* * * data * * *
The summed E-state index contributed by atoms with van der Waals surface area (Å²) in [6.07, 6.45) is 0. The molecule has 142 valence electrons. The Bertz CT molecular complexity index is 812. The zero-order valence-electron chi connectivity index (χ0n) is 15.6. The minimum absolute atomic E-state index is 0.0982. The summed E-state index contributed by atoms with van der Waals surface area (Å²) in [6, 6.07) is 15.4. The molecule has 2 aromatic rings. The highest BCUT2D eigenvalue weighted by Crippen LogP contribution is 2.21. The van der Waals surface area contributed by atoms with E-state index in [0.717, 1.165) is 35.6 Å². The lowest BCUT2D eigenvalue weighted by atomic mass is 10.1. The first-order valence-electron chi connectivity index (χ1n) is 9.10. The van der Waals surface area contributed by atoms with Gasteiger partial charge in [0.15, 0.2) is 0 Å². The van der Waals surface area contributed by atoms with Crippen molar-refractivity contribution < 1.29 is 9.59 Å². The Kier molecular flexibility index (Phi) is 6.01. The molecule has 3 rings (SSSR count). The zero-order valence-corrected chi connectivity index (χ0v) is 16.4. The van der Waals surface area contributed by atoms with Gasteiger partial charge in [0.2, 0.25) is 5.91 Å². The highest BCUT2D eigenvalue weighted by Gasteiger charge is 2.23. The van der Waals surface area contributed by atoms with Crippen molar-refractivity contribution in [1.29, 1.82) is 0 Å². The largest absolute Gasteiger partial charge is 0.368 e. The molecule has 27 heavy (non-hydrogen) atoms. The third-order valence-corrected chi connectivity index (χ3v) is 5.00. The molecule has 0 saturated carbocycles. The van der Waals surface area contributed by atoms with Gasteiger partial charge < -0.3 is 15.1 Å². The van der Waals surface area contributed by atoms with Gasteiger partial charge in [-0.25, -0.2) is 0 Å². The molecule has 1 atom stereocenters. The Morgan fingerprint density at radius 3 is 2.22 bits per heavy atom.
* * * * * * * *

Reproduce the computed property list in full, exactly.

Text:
The summed E-state index contributed by atoms with van der Waals surface area (Å²) in [6.07, 6.45) is 0. The molecule has 142 valence electrons. The Bertz CT molecular complexity index is 812. The zero-order valence-electron chi connectivity index (χ0n) is 15.6. The minimum absolute atomic E-state index is 0.0982. The summed E-state index contributed by atoms with van der Waals surface area (Å²) in [6, 6.07) is 15.4. The molecule has 2 aromatic rings. The highest BCUT2D eigenvalue weighted by Crippen LogP contribution is 2.21. The van der Waals surface area contributed by atoms with E-state index in [0.717, 1.165) is 35.6 Å². The lowest BCUT2D eigenvalue weighted by atomic mass is 10.1. The first-order valence-electron chi connectivity index (χ1n) is 9.10. The van der Waals surface area contributed by atoms with Gasteiger partial charge in [0.15, 0.2) is 0 Å². The van der Waals surface area contributed by atoms with Crippen molar-refractivity contribution < 1.29 is 9.59 Å². The Kier molecular flexibility index (Phi) is 6.01. The molecule has 3 rings (SSSR count). The zero-order valence-corrected chi connectivity index (χ0v) is 16.4. The van der Waals surface area contributed by atoms with Gasteiger partial charge in [0.2, 0.25) is 5.91 Å². The highest BCUT2D eigenvalue weighted by Gasteiger charge is 2.23. The van der Waals surface area contributed by atoms with Crippen molar-refractivity contribution in [1.29, 1.82) is 0 Å². The largest absolute Gasteiger partial charge is 0.368 e. The molecule has 27 heavy (non-hydrogen) atoms. The third-order valence-corrected chi connectivity index (χ3v) is 5.00. The molecule has 0 saturated carbocycles. The van der Waals surface area contributed by atoms with Gasteiger partial charge < -0.3 is 15.1 Å². The van der Waals surface area contributed by atoms with Gasteiger partial charge in [-0.25, -0.2) is 0 Å². The molecule has 1 atom stereocenters. The Morgan fingerprint density at radius 3 is 2.22 bits per heavy atom.